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Where now for China?

This article is over 12 years, 6 months old
Riots in the Xinjiang province of north west China have shone a light on more than just the ethnic tensions running through the country, argues Simon Gilbert
Issue 2161
Map of China showing Xinjiang province
Map of China showing Xinjiang province

The horrific ethnic riots in Xinjiang, north west China, has brought home to many the huge tensions that lie below the surface of Chinese society. The riots left almost 200 people dead in Xinjiang’s capital Urumqi, following the murder of two Uighur migrants from the region in southern China a week earlier.

But discontent in China has taken other forms too.Workers have been demonstrating and striking in increasing numbers and there has been a series of violent clashes with police sparked by a variety of incidents.

Even students, largely quiet since the crushing of the pro-democracy movement 20 years ago, have started to demonstrate again.

As in the West, the bitterness and anger sparked by the economic crisis can lead in different directions. One response is for workers to come together and fight back on a scale not yet seen. Tragically Xinjiang shows another – to turn on each other.

Xinjiang is a vast region in the far north west of China. Over half the population of 21 million are Turkic Muslims, of which the Uighurs are the largest group.

But Han Chinese migration pushed by the government is threatening to make them a minority. Already the Han make up around 40 percent of the population and outnumber Uighurs by more than five to one in Urumqi.

Xinjiang – the name means “new territory” – was brought into the Chinese empire in the mid-18th century in a bloody military campaign as the Qing dynasty expanded west.

By the late 19th century the dynasty was in decline. It faced a 13 year struggle to retain control of large parts of southern China and had to confront a large scale revolt known as the Taiping rebellion.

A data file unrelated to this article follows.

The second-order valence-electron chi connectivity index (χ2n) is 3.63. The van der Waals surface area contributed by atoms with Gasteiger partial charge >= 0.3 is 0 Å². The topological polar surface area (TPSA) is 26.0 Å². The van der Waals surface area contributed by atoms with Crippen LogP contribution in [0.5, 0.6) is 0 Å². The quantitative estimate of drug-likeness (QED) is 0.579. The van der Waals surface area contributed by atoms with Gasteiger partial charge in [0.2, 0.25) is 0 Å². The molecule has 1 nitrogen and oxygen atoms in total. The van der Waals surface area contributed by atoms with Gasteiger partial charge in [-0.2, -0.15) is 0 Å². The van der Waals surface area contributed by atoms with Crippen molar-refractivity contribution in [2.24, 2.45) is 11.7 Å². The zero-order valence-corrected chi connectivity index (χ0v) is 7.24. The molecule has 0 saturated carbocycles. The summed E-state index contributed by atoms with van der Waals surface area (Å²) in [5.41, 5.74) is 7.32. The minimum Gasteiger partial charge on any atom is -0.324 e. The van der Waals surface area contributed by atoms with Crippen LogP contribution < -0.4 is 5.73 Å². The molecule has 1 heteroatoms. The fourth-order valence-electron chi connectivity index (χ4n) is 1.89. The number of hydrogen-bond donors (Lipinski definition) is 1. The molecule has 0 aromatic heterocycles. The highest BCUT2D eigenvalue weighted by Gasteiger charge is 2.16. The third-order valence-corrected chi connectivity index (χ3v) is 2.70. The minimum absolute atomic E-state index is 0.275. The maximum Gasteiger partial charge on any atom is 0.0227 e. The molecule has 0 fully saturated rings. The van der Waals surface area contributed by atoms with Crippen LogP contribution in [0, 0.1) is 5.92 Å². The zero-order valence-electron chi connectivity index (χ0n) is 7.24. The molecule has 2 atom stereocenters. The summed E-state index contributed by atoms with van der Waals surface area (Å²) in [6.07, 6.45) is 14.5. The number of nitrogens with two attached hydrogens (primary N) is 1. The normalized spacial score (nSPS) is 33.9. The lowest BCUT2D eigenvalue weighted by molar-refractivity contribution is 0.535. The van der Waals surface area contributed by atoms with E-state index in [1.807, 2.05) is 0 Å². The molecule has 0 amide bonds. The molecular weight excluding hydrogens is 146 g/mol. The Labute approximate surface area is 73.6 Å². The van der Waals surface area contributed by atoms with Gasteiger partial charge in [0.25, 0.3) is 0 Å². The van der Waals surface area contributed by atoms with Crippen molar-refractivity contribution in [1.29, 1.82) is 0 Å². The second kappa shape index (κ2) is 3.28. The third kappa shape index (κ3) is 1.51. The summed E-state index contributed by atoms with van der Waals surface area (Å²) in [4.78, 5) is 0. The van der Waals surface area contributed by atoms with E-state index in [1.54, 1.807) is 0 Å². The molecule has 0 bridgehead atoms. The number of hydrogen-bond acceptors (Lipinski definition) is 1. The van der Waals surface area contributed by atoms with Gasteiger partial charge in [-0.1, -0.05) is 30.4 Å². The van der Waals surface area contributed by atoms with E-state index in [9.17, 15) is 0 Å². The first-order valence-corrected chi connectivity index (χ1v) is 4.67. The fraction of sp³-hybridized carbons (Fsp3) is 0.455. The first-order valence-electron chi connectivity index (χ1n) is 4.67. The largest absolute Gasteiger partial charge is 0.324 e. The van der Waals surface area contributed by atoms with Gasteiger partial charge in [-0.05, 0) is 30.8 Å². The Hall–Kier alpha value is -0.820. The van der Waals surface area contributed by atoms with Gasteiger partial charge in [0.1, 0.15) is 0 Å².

Muslims in the west took part in a series of uprisings that removed Chinese rule from Xinjiang for more than ten years.

But once the Taiping rebels were defeated, the Muslim rebellions were ruthlessly suppressed. The area was also becoming a focus of intrigue for the British in India and the expanding empire of Tsarist Russia.

Security is still a major reason for the Chinese presence. Xinjiang borders eight countries, including Afghanistan and Pakistan. China has used the language of the “war on terror” and accusations of foreign interference to justify its suppression of separatist movements.

But the region’s oil and gas reserves are increasingly important too. Exploitation of these natural resources, including the construction of a 4,200km pipeline, is at the core of the government’s “Open up the West” campaign.

This aims to bring the rapid economic growth of China’s south-eastern provinces to the underdeveloped west.

But it has also been a deliberate policy to bring in large numbers of Han immigrants to change the ethnic balance in this sensitive border region. Whereas in the 1980s the Han population fell as an earlier generation of unwilling immigrants returned home, by the 1990s it was steadily rising again.

The Xinjiang Production and Construction Corps (XPCC) is central to this. This enormous, semi-military, state organisation controls about a third of Xinjiang’s arable land including a population of 2.5 million, 88 percent of whom are Han.

The XPCC is responsible to the government in Beijing and largely bypasses the Xinjiang regional government. This government is in any case dominated by Han Chinese, especially in the upper echelons.

So, as in Tibet, the central government can claim to have spent large sums of money developing the region, but economic growth has largely bypassed the indigenous population.

In early July the seething resentment that this creates burst out in a terrible form.


The origins of the Uighur backlash in a brawl at a toy factory in Guangdong province in south east China highlight the absurdity of Chinese government policy.

The two murdered workers there were part of a government programme to bring people from the impoverished west to work in the boom towns of the south. The killings were provoked by rumours, apparently unfounded, that a Chinese woman had been raped by Uighur men.

Guangdong’s factories are largely geared towards the export market and this area has been hard hit by the fall in exports following the onset of global recession.

On the surface China seems to have escaped lightly from the recession. The official growth rate is 7.9 percent – higher than Gordon Brown could dream of even in the boom years.